I’d grown desperate for company since the discovery of the dead woman in town…
Gloria lives alone in an old farmhouse surrounded by empty land, miles from the nearest town in northern Michigan. Widowed and grieving her husband, mourning her broken relationship with her estranged son, lonely Gloria searches for answers in self-help books and has only faded photographs and stacks of unpaid bills for company. Her days all look the same.
Then the dead body of an unidentified young woman is found on the beach near Gloria’s house.
When freelance travel writer Beth arrives with her trailer to live on Gloria’s land, Gloria is relieved not to be alone. The police have no suspects in the murder and fearless Beth makes Gloria feel safe. Then Gloria discovers Beth is a widow too: the women become closer and begin to share their secrets.
But soon Gloria starts to wonder… what does she actually know about Beth? About what brought her to this isolated spot? About how her husband really died? Is it a coincidence that she’s arrived just as this small town has seen its first murder in decades?
Gloria thought that Beth had told her all her secrets. She was wrong.
My thoughts on Two Widows…
Two Widows was one of those books that I thought would be one thing but ended up being something else. I expected a typical psychological / domestic thriller. I got something between a suspense / mystery novel and contemporary fiction.
The suspense / mystery came from the death of local women in town, which has Gloria feeling anxious – especially when she chooses to rent out an apartment above her garage to a stranger who likes to come and go in the middle of the night. It’s hard to believe it could be anyone living locally who would want to kill the women – which makes the outsider the obvious choice.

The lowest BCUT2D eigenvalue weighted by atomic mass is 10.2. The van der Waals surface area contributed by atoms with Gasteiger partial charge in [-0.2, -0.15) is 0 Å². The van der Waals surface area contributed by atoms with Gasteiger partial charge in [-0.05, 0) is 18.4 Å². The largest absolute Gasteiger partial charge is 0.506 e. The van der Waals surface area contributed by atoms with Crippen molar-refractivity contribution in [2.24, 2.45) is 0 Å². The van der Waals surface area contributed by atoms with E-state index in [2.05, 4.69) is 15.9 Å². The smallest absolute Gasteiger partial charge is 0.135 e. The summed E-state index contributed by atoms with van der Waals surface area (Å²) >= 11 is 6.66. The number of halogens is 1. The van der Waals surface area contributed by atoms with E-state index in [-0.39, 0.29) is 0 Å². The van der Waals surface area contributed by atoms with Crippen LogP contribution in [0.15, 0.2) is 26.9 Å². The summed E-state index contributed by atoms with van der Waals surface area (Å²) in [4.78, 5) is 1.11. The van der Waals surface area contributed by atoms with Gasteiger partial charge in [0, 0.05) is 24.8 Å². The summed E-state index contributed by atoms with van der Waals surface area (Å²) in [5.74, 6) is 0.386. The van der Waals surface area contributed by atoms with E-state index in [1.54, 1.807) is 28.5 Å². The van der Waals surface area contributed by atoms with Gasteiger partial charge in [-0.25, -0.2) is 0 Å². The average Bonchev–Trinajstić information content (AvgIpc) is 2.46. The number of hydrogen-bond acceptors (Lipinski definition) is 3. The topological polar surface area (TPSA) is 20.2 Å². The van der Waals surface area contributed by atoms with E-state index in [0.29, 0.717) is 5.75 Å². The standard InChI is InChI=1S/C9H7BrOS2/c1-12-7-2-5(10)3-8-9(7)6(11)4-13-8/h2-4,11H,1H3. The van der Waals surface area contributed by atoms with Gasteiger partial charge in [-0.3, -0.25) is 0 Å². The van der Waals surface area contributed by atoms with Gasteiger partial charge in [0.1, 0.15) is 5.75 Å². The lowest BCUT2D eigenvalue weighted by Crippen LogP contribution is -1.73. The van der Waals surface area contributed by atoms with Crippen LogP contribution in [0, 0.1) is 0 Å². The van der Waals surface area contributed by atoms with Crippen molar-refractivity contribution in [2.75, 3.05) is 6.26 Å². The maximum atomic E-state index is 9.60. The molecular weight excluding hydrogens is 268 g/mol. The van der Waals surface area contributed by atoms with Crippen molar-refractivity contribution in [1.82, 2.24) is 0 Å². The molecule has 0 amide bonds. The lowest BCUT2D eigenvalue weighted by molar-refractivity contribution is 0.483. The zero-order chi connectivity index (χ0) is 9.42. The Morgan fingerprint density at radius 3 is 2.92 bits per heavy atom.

Of course, Beth is an outsider too – but as a woman Gloria is much more accepting. In fact, she welcomes Beth with open arms and lets her rent a space on her farm for her tiny house. Yes, Beth seems to behave in ways that can’t be described as anything but odd but Gloria is sure there is a reasonable explanation – especially because she likes Beth and has started to see her as a friend.
And Beth’s story is where the contemporary fiction comes to mind for me. There were elements here that reminded me of Diane Chamberlain and the way she slowly reveals her character’s secrets. For people who were looking for pure mystery / suspense and lots of twists, turns, and – maybe – a bit of blood and gore, this is probably a disappoint. For me, though, it was a lovely – and welcome – surprise.
I really enjoyed Laura Wolfe’s way of writing and weaving a story that put her characters front and centre of any drama. They felt very real, something I need in a book. Which meant I found Two Widows a really enjoyable read. My only complaint? It felt a bit rushed at the end. I would have liked a slightly slower conclusion.
That’s it though. Other than that – highly recommended.
Please note: I received a copy of this book in return for a fair and honest review. All thoughts, feelings and opinions are my own.